Moral language is not very useful in the contexts you emphasize–if you want to persuade someone to do something, telling them they are obligated to do so is rarely the most effective approach. Emotion and sensibility are a better bet. But usually, we hold people accountable for their obligations through accountability systems, which weave together informative reports, motiving incentives, and controls that make it easy to do what one should and hard to do what one shouldn’t (e.g., automatic payments and locks on doors). Moral language is thus helpful in talking about these obligations and how to hold people accountable, and does so in a way that is more expansive than talking merely about financial or legal obligations.

    I’m not sure how important it is that philosophers use moral frameworks to argue for human exceptionalism, or that we don’t trust people to live up to their obligations. Societies impose all sorts of obligations on their citizens, not always in moral ways, and not always supported by good accountability systems. Those are problems accountants have been addressing for at least 10,000 years (the first hard evidence of accounting predates writing by thousands of years, and led directly to it), and we still have a long way to go. But at least moral language lets us talk about our aspirations to hold people accountable for their obligations to society, and to hold them accountable in a way that is itself moral, which means (among other things) not holding them accountable for obligations to behave immorally. These aspirations seem both noble and uniquely human to me.

    If anyone is interested, I’ve been writing about these aspirations in a project I call “moral accounting”. If you are interested, clicking my name will take you to an introductory post for philosophers.

  9. Maybe I’m weird, but I don’t feel any moral obligations at all towards others. I obviously have legal obligations.

    I care about people and that motivates me to harm them. When I walk down the street, I see a lot of women whom I like to grab and I don’t grab them first because I care enough about women whom I don’t know not to want to assault them sexually, second, because I care about my reputation as a good citizen and as a non-sexist male and third, because grabbing women is against the law and I don’t want to be arrested.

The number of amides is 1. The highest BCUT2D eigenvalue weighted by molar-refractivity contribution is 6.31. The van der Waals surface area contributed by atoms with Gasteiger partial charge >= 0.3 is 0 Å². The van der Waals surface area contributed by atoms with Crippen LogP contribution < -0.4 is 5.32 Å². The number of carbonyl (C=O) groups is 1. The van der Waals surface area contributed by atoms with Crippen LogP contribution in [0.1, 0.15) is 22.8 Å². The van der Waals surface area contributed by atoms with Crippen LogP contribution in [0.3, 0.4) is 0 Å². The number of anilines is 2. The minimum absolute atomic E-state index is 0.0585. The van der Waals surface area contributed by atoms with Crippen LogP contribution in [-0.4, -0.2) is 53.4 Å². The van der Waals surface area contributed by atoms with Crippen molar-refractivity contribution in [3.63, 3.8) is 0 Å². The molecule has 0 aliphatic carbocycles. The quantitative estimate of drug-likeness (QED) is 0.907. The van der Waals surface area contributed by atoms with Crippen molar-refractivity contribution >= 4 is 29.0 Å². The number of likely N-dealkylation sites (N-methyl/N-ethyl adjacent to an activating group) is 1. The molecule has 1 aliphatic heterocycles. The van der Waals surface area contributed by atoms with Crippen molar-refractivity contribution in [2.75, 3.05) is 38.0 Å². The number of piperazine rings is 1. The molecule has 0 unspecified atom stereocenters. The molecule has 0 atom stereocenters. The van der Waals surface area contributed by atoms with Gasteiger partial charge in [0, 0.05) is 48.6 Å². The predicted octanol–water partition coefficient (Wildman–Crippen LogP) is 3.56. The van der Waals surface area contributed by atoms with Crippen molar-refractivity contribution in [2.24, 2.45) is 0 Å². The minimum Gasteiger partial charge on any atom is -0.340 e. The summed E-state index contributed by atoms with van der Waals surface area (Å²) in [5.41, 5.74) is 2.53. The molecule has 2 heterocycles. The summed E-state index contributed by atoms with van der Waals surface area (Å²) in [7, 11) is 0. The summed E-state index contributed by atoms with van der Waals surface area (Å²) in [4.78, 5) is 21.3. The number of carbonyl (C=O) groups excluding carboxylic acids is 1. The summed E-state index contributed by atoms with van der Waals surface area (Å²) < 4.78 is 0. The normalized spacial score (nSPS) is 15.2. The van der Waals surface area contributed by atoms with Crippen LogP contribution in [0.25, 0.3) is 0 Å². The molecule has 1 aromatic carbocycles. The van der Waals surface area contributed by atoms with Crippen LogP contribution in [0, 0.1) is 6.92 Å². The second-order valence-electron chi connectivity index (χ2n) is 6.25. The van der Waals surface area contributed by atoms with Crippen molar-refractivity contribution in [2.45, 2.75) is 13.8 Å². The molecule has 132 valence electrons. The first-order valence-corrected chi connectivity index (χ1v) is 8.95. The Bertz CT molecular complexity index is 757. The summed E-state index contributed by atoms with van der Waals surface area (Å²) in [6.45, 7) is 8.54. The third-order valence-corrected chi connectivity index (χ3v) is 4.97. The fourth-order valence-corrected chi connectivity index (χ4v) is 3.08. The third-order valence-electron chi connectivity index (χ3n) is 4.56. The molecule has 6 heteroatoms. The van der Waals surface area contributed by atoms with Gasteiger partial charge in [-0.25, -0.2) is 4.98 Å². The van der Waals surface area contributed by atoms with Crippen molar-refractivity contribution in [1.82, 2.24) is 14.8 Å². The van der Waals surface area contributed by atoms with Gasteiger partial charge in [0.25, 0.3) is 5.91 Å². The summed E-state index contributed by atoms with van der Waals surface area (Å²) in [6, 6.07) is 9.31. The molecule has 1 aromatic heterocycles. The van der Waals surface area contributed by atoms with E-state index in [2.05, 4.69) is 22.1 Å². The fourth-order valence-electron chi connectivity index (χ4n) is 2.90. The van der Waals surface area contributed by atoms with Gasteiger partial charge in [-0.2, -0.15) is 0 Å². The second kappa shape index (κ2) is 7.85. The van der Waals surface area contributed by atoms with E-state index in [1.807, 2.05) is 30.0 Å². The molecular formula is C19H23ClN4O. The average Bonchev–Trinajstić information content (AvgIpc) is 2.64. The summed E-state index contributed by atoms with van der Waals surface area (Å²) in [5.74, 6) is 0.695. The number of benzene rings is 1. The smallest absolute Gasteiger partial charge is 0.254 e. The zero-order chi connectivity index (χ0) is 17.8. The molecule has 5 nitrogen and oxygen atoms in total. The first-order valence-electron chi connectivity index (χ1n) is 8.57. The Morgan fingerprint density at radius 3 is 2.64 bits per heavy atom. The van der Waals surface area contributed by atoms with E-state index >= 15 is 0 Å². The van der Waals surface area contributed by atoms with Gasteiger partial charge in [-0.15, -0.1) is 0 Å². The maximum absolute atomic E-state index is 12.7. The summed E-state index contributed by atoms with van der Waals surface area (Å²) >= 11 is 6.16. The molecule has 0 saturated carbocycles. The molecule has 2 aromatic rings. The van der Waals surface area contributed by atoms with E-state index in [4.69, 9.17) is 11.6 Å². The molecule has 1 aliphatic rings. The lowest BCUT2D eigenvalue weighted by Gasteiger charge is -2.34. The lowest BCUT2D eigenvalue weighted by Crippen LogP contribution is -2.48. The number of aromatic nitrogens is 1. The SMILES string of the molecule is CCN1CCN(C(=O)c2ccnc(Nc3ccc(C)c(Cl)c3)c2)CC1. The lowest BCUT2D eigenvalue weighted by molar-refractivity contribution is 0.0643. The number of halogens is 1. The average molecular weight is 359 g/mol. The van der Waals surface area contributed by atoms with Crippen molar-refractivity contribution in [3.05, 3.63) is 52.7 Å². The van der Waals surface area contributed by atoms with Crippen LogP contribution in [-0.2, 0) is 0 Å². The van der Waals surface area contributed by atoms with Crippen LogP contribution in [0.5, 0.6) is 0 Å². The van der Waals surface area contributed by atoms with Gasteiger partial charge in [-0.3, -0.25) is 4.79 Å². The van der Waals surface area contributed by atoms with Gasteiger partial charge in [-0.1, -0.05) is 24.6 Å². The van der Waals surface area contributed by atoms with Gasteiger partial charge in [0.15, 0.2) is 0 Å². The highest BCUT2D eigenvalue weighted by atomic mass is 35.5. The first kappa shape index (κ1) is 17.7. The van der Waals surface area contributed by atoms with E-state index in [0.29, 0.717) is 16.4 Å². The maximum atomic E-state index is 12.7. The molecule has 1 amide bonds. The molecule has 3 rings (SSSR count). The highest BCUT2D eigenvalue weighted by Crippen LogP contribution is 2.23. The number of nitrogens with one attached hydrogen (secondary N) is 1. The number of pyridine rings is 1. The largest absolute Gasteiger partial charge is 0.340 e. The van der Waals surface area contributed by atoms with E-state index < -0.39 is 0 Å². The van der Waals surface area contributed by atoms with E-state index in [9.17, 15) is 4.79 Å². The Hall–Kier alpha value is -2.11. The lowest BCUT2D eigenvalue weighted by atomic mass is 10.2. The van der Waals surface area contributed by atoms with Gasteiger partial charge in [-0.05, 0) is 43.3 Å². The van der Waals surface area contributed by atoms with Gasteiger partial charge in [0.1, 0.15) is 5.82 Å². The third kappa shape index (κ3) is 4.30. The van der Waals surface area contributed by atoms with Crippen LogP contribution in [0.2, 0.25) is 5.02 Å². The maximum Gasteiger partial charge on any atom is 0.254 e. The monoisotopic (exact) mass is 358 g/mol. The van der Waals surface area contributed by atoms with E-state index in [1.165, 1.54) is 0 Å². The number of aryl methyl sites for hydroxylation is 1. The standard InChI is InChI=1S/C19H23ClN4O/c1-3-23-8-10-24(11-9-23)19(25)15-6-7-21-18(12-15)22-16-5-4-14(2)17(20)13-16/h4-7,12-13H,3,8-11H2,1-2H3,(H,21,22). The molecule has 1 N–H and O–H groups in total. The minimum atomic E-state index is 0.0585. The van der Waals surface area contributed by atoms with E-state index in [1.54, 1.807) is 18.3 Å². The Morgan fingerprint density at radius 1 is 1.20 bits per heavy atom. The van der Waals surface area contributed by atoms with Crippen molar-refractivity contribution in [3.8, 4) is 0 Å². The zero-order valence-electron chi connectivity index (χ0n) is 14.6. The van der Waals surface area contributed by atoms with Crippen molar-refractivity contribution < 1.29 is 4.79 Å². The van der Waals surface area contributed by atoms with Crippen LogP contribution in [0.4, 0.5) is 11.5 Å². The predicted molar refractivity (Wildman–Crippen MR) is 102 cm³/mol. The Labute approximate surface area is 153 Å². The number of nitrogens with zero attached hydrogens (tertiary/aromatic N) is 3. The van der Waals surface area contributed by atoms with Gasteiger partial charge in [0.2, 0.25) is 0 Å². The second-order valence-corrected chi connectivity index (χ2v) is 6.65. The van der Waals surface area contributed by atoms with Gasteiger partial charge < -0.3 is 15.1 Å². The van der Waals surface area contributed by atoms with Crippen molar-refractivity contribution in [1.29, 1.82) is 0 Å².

1. A moral obligation is self-regulation, and that’s exactly what you are doing.

  10. I am in the middle; I do accept, spiritually, some reality of transcendence. It is simply that i think the moral system, in Williams’ formulation is an arbitrary conceptualization of it, though masked as a logical necessity. The older I get the more attracted I am to something like Dan Kaufman’s conception, in part because it is entirely rooted in human and quotidian reality. It seems to me that moralists do a disservice by asking that there be something higher or better than human sentiment; it has the effect of disparaging such sentiment and making it lesser than it really is.

  11. That unfashionable thing: an intuition.

    Have any of you ever met a good person? A partial aspect of such a one would be their spontaneity. In fact we might be disinclined to grant that accolade if they had to think through options.

  12. I think “V” has other resources, beyond merely pleading for the other girls to play nice. Morality as I understand it permits her to weigh up the option of revenge. She can consider ways of hurting the girls in response to the hurt they have caused her.

    Let’s assume there is such a way. Then “V” has two ways of responding. One is to say to herself that she doesn’t want to risk becoming like those other girls, so she will refrain from the revenge option. This involves a price, the price of having to toughen up or else limit her life by avoiding the girls.

    Alternatively, she might choose the revenge option. She can think to herself that they acted without provocation by her, therefore it would not be unjust to get her own back. And then the only points to weigh up are whether the revenge will be effective and whether she will be doing herself any harm in going down that path. What she doesn’t have to consider is whether she will hurt the feelings of the other girls.